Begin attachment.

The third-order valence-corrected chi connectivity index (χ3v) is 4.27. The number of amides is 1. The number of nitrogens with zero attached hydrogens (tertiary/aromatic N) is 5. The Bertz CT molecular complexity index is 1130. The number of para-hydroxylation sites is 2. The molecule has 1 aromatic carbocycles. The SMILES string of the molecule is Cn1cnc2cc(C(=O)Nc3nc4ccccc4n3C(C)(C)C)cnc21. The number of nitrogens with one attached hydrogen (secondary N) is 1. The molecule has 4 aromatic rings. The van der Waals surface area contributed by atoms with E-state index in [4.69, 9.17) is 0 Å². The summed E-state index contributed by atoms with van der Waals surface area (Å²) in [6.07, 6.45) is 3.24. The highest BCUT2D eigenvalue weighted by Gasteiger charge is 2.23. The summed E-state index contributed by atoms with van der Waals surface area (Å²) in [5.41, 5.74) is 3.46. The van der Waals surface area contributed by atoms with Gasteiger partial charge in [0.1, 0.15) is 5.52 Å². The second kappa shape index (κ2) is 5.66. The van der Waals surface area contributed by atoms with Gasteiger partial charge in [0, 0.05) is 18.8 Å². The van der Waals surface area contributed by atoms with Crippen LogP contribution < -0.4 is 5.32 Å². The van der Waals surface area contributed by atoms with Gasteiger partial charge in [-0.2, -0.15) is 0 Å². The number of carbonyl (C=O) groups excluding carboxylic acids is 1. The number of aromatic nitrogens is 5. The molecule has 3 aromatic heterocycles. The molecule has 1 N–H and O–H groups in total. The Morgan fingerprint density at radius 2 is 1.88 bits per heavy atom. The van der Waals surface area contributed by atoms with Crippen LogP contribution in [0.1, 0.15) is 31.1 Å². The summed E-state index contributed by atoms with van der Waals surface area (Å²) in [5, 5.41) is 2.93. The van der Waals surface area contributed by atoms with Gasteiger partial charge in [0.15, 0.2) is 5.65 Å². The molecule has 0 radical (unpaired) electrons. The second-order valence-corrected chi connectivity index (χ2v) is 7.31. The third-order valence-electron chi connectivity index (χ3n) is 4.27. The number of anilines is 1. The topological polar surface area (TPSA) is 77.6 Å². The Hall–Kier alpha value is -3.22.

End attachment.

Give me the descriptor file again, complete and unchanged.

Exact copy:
The third-order valence-corrected chi connectivity index (χ3v) is 4.27. The number of amides is 1. The number of nitrogens with zero attached hydrogens (tertiary/aromatic N) is 5. The Bertz CT molecular complexity index is 1130. The number of para-hydroxylation sites is 2. The molecule has 1 aromatic carbocycles. The SMILES string of the molecule is Cn1cnc2cc(C(=O)Nc3nc4ccccc4n3C(C)(C)C)cnc21. The number of nitrogens with one attached hydrogen (secondary N) is 1. The molecule has 4 aromatic rings. The van der Waals surface area contributed by atoms with E-state index in [4.69, 9.17) is 0 Å². The summed E-state index contributed by atoms with van der Waals surface area (Å²) in [6.07, 6.45) is 3.24. The highest BCUT2D eigenvalue weighted by Gasteiger charge is 2.23. The summed E-state index contributed by atoms with van der Waals surface area (Å²) in [5.41, 5.74) is 3.46. The van der Waals surface area contributed by atoms with Gasteiger partial charge in [0.1, 0.15) is 5.52 Å². The second kappa shape index (κ2) is 5.66. The van der Waals surface area contributed by atoms with Gasteiger partial charge in [0, 0.05) is 18.8 Å². The van der Waals surface area contributed by atoms with Crippen LogP contribution < -0.4 is 5.32 Å². The van der Waals surface area contributed by atoms with Gasteiger partial charge in [-0.2, -0.15) is 0 Å². The number of carbonyl (C=O) groups excluding carboxylic acids is 1. The number of aromatic nitrogens is 5. The molecule has 3 aromatic heterocycles. The molecule has 1 N–H and O–H groups in total. The Morgan fingerprint density at radius 2 is 1.88 bits per heavy atom. The van der Waals surface area contributed by atoms with Crippen LogP contribution in [0.1, 0.15) is 31.1 Å². The summed E-state index contributed by atoms with van der Waals surface area (Å²) in [5, 5.41) is 2.93. The van der Waals surface area contributed by atoms with Gasteiger partial charge in [0.15, 0.2) is 5.65 Å². The molecule has 0 radical (unpaired) electrons. The second-order valence-corrected chi connectivity index (χ2v) is 7.31. The third-order valence-electron chi connectivity index (χ3n) is 4.27. The number of anilines is 1. The topological polar surface area (TPSA) is 77.6 Å². The Hall–Kier alpha value is -3.22.